NASA’s Solar Dynamics Observatory detected a powerful “X-class” solar flare that was classified as an X1.2 flare.
- The X1.2 flare erupted from sunspot AR3256 near the southwestern limb of the star in our Solar System.
- It led to a strong shortwave radio blackout in south-east Asia, Australia, and New Zealand
- Solar storms are magnetic plasma ejected at great speed from the solar surface.
- They occur during the release of magnetic energy associated with sunspots (‘dark’ regions on the Sun that are cooler than the surrounding photosphere), and can last for a few minutes or hours.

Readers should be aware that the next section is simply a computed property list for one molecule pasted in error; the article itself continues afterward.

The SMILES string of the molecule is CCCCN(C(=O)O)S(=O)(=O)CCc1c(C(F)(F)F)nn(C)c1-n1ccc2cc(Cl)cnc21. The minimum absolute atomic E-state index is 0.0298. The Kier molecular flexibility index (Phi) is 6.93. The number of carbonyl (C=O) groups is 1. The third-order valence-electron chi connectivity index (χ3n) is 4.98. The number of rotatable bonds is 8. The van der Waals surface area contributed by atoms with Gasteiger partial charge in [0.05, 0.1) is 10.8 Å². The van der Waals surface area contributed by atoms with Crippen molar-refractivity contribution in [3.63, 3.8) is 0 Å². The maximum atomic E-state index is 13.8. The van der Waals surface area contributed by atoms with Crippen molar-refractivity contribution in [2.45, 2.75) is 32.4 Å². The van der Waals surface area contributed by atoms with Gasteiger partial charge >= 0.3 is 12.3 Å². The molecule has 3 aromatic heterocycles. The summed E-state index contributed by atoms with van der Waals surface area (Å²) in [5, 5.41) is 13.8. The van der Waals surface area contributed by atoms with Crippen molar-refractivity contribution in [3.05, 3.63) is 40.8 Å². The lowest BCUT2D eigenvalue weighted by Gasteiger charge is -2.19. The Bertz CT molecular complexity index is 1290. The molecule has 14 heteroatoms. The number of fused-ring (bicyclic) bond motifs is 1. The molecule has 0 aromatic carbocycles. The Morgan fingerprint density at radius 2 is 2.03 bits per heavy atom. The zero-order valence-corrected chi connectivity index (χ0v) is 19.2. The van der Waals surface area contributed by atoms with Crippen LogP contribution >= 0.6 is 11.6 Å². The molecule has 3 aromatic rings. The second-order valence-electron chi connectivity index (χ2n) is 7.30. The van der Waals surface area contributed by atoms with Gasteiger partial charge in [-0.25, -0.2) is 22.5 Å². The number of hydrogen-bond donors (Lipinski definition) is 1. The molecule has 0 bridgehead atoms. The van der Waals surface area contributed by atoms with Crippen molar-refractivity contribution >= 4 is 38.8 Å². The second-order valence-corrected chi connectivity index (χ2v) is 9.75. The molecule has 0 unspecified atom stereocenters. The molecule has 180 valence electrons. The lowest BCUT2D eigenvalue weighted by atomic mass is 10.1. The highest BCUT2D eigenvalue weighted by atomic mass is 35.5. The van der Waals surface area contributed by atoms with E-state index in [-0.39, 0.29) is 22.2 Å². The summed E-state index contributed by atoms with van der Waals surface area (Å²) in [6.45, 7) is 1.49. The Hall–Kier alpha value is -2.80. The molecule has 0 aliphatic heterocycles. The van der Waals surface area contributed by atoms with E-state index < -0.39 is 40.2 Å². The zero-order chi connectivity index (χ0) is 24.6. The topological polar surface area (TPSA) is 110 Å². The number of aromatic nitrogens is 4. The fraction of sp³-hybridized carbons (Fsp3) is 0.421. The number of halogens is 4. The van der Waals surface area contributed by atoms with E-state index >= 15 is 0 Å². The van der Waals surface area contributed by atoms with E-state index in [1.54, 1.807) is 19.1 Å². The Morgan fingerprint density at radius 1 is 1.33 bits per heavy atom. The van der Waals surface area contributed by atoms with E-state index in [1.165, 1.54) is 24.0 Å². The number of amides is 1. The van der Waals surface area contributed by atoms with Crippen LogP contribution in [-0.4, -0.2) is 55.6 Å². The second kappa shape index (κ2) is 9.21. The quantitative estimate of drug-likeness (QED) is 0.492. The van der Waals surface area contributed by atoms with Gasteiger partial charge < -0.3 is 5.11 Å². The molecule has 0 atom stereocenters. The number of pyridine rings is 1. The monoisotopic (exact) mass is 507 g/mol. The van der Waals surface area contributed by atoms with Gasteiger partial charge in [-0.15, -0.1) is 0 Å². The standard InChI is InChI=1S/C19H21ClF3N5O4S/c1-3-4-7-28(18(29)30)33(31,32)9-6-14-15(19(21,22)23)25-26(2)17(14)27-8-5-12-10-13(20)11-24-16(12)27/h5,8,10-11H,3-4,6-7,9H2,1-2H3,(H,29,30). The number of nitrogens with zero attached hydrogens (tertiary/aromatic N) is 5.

- There are 4 classes of solar flares – B, C, M, and X and these are classified on a logarithmic scalesimilar to the Richter scale.
- The class denotes the strength of the flare and the number that comes after it signifies their strength at a finer scale.
- Each class is therefore divided into 9 subdivisions. For example, X1 to X9.
- Solar flares can impact radio communications, electric power grids, and navigation signals, and pose risks to spacecraft and astronauts.